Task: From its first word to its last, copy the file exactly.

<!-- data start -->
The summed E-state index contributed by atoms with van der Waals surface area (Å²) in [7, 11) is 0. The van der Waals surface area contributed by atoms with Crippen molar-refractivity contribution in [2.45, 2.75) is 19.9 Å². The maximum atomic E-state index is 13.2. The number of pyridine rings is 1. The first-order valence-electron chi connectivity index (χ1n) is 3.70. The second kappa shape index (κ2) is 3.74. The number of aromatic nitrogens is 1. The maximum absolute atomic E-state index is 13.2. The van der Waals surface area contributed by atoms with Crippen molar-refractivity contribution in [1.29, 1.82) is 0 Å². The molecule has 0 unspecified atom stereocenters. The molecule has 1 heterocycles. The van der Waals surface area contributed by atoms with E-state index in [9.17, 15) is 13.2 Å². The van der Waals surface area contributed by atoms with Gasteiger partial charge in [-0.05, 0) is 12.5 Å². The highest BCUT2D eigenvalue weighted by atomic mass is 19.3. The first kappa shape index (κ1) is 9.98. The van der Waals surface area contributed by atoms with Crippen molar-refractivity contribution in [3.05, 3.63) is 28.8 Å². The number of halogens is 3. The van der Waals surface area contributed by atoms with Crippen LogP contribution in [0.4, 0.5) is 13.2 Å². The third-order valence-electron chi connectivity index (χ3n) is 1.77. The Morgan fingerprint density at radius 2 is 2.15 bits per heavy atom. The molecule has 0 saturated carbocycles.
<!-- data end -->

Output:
The summed E-state index contributed by atoms with van der Waals surface area (Å²) in [7, 11) is 0. The van der Waals surface area contributed by atoms with Crippen molar-refractivity contribution in [2.45, 2.75) is 19.9 Å². The maximum atomic E-state index is 13.2. The number of pyridine rings is 1. The first-order valence-electron chi connectivity index (χ1n) is 3.70. The second kappa shape index (κ2) is 3.74. The number of aromatic nitrogens is 1. The maximum absolute atomic E-state index is 13.2. The van der Waals surface area contributed by atoms with Crippen molar-refractivity contribution in [1.29, 1.82) is 0 Å². The molecule has 0 unspecified atom stereocenters. The molecule has 1 heterocycles. The van der Waals surface area contributed by atoms with E-state index in [9.17, 15) is 13.2 Å². The van der Waals surface area contributed by atoms with Gasteiger partial charge in [-0.05, 0) is 12.5 Å². The highest BCUT2D eigenvalue weighted by atomic mass is 19.3. The first kappa shape index (κ1) is 9.98. The van der Waals surface area contributed by atoms with Crippen molar-refractivity contribution in [3.05, 3.63) is 28.8 Å². The number of halogens is 3. The van der Waals surface area contributed by atoms with Crippen LogP contribution in [0.4, 0.5) is 13.2 Å². The third-order valence-electron chi connectivity index (χ3n) is 1.77. The Morgan fingerprint density at radius 2 is 2.15 bits per heavy atom. The molecule has 0 saturated carbocycles.